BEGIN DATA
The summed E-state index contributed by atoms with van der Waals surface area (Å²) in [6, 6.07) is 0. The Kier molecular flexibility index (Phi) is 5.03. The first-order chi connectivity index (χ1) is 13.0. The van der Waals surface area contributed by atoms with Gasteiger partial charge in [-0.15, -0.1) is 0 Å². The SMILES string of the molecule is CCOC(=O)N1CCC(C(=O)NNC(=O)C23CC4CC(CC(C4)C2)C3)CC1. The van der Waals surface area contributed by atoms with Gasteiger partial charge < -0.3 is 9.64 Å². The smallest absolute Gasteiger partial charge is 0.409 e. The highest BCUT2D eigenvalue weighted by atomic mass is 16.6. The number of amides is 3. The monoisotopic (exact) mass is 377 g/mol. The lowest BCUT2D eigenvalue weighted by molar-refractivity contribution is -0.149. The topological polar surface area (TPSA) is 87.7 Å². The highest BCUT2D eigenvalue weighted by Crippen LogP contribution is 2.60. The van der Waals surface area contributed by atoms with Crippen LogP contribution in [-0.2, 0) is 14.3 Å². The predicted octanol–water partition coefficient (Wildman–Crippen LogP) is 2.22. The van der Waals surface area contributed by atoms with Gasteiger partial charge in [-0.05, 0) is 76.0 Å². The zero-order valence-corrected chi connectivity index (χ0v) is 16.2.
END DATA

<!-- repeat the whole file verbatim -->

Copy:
The summed E-state index contributed by atoms with van der Waals surface area (Å²) in [6, 6.07) is 0. The Kier molecular flexibility index (Phi) is 5.03. The first-order chi connectivity index (χ1) is 13.0. The van der Waals surface area contributed by atoms with Gasteiger partial charge in [-0.15, -0.1) is 0 Å². The SMILES string of the molecule is CCOC(=O)N1CCC(C(=O)NNC(=O)C23CC4CC(CC(C4)C2)C3)CC1. The van der Waals surface area contributed by atoms with Gasteiger partial charge < -0.3 is 9.64 Å². The smallest absolute Gasteiger partial charge is 0.409 e. The highest BCUT2D eigenvalue weighted by atomic mass is 16.6. The number of amides is 3. The monoisotopic (exact) mass is 377 g/mol. The lowest BCUT2D eigenvalue weighted by molar-refractivity contribution is -0.149. The topological polar surface area (TPSA) is 87.7 Å². The highest BCUT2D eigenvalue weighted by Crippen LogP contribution is 2.60. The van der Waals surface area contributed by atoms with Crippen LogP contribution in [-0.2, 0) is 14.3 Å². The predicted octanol–water partition coefficient (Wildman–Crippen LogP) is 2.22. The van der Waals surface area contributed by atoms with Gasteiger partial charge in [-0.05, 0) is 76.0 Å². The zero-order valence-corrected chi connectivity index (χ0v) is 16.2.